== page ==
To connections of Binocular, his stunning 11th-hour withdrawal from the defence of his crown at Cheltenham tomorrow has a symmetry that is not so much cruel as downright sadistic. This was the horse, after all, who showed up and won at the Festival last season after being pronounced a non-runner some weeks previously. A year later, everything in the garden had seemed rosy. But when the final declarations were made for the Stan James Champion Hurdle, yesterday morning, the favourite's name was missing.
Moreover the circumstances of his disappearance are, in their way, painfully evocative of one of the few experiences in his career that his trainer will have found still more distressing. For it was on the advice of the British Horseracing Authority that Nicky Henderson felt obliged not to run Binocular, whose system has mysteriously failed to clear medication he recently received to treat an allergy. Henderson volunteered a sample from the horse to the BHA, whose drug-testing procedures had caused him such anguish a couple of years ago. Then, he was heavily fined and given a summer to cool his heels. This time, however, he received the authority's sympathy and implicit congratulation.
That is cold comfort to Henderson, who confessed himself "shattered" by the news he had given J P McManus, the horse's owner. "Binocular had an allergy two weeks ago that did not respond to initial medication," he explained. "On veterinary advice, and well within normal parameters, he required a further treatment the following day. As we were getting close to the most important race of [his] year and also because, since that administration to Binocular, another horse had tested positive for the same substance, I thought it prudent to take a precautionary test."
The outcome "surprisingly, let alone devastatingly" was again positive.
"I am particularly upset for JP, who has been incredibly understanding," Henderson said. "I know how much this horse means to him. I would very much like to sympathise with all Binocular's supporters, and punters who may have backed him ante-post."
Somewhere out there, perhaps, one of those punters will have laid Binocular last year and resolved to retrieve his losses by backing him this time round. In the event, as a gesture of goodwill at the start of Festival week, many bookmakers decided to refund ante-post stakes. They were not under the slightest obligation to do so, of course, and have set themselves a rather curious precedent. By that stage, anyhow, the inevitable complaints had begun that Henderson might have moved sooner to draw attention to the horse's problem.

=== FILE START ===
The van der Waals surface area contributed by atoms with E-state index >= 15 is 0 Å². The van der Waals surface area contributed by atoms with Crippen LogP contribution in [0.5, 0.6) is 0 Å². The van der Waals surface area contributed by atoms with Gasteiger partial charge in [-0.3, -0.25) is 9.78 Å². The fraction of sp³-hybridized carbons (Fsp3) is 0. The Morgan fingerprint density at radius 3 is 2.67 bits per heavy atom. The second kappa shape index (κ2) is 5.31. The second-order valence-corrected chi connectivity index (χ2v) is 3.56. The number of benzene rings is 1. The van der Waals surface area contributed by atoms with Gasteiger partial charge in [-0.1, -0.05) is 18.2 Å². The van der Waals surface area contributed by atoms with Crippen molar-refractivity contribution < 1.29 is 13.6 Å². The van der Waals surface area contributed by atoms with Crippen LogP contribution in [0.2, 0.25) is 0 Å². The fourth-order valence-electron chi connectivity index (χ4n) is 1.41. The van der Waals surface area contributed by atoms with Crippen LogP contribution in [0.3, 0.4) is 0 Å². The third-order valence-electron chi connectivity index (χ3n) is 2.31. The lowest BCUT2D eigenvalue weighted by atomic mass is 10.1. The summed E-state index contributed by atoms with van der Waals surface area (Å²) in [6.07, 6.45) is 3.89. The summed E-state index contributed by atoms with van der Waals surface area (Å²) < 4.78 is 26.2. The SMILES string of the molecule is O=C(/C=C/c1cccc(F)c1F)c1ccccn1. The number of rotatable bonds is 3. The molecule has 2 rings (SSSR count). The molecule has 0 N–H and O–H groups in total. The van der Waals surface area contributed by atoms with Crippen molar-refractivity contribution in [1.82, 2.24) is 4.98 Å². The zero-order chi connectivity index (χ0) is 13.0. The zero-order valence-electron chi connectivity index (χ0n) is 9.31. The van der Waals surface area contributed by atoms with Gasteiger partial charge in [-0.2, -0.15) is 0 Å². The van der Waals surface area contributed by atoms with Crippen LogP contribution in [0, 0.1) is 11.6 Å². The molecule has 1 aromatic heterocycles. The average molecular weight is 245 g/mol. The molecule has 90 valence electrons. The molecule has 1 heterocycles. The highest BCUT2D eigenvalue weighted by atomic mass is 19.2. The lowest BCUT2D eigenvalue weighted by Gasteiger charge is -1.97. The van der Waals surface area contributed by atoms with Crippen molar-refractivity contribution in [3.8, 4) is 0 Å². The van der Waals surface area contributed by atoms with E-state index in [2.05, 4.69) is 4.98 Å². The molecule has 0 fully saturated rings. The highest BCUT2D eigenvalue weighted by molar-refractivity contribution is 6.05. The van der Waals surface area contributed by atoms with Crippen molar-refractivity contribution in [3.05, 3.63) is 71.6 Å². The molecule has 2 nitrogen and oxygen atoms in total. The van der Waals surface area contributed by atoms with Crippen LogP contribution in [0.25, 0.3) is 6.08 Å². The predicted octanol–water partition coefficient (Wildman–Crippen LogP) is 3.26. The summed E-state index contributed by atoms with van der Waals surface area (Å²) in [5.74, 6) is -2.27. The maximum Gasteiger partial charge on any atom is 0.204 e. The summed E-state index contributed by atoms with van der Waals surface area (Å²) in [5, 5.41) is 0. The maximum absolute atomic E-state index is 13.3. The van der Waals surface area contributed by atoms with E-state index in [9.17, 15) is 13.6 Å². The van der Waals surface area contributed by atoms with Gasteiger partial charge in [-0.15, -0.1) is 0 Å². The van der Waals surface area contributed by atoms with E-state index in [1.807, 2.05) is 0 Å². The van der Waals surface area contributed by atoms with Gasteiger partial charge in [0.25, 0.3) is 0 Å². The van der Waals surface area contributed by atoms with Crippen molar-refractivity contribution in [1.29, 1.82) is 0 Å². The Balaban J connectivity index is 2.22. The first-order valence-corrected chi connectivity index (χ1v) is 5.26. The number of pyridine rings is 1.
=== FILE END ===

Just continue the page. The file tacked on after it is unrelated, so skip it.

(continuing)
It is supremely impractical, of course, to expect trainers to advise the public of every imperfection in a horse's condition. Last year, indeed, Henderson did his utmost to do his duty by the betting public with Binocular – and ended up being accused of misleading them. True, the results of the first test were received on Thursday, which arguably provided an opportunity to raise the alarm, but analysis of further samples was not completed until Saturday night. The BHA was at pains yesterday to recognise not only that the problem traced to "a legitimate medication", but also that it was "against expectations" for the substance to be retained at a constant level. As it was, it was left with no choice but to advise him that Binocular would probably test positive on race day if allowed to take his chance. In a statement, the BHA added: "This is obviously bitterly disappointing for connections and also for backers of Binocular but based on all the information to hand, it is the only decision that could be taken in the interests of both the horse and the integrity of the sport."
In the absence of Binocular, Menorah was promoted to favourite in most lists. He faces just 10 rivals in a race that may not be run at the usual frantic gallop. Overturn – who represents the same connections as the unbeaten Peddlers Cross – could well have a crucial role as the only obvious source of pace.
Ruby Walsh was declared to ride Hurricane Fly, after all, in a significant vote of confidence from trainer Willie Mullins. Paul Townend, who had ridden the horse in seven of his eight previous starts, is switched to the stable's second string, Thousand Stars. Walsh rode his first winner since November at Sandown on Saturday, having returned from a broken leg only eight days previously. He had taken a heavy fall at Naas on Thursday and goes to Cheltenham with his right eye decorated by vivid contusions. His winner, Mon Parrain, proved on an absurdly generous mark for his British debut, even if his new trainer professed himself "astonished" by his performance. Regardless, Paul Nicholls was greatly relieved to see Walsh back in the winner's enclosure before the Festival. It was one less thing to worry about – but that, as Henderson could tell you, is not saying much.
Mister Matt (3.30 Plumpton)
Shaped well before failing to get home over a longer trip at Huntingdon a couple of starts ago and now drops back to a more suitable distance.
Daldini (3.40 Stratford)
Has slipped down the weights and, even though last of four finishers, looked ready to take advantage at Newcastle last time, doing well to finish as close as he did after setting an excessive pace in exhausting conditions.
One to watch
Forest Rhythm (Seamus Mullins) has discouraging form figures but may pop up at good odds soon, doing well to claim fourth at Wincanton on Thursday.
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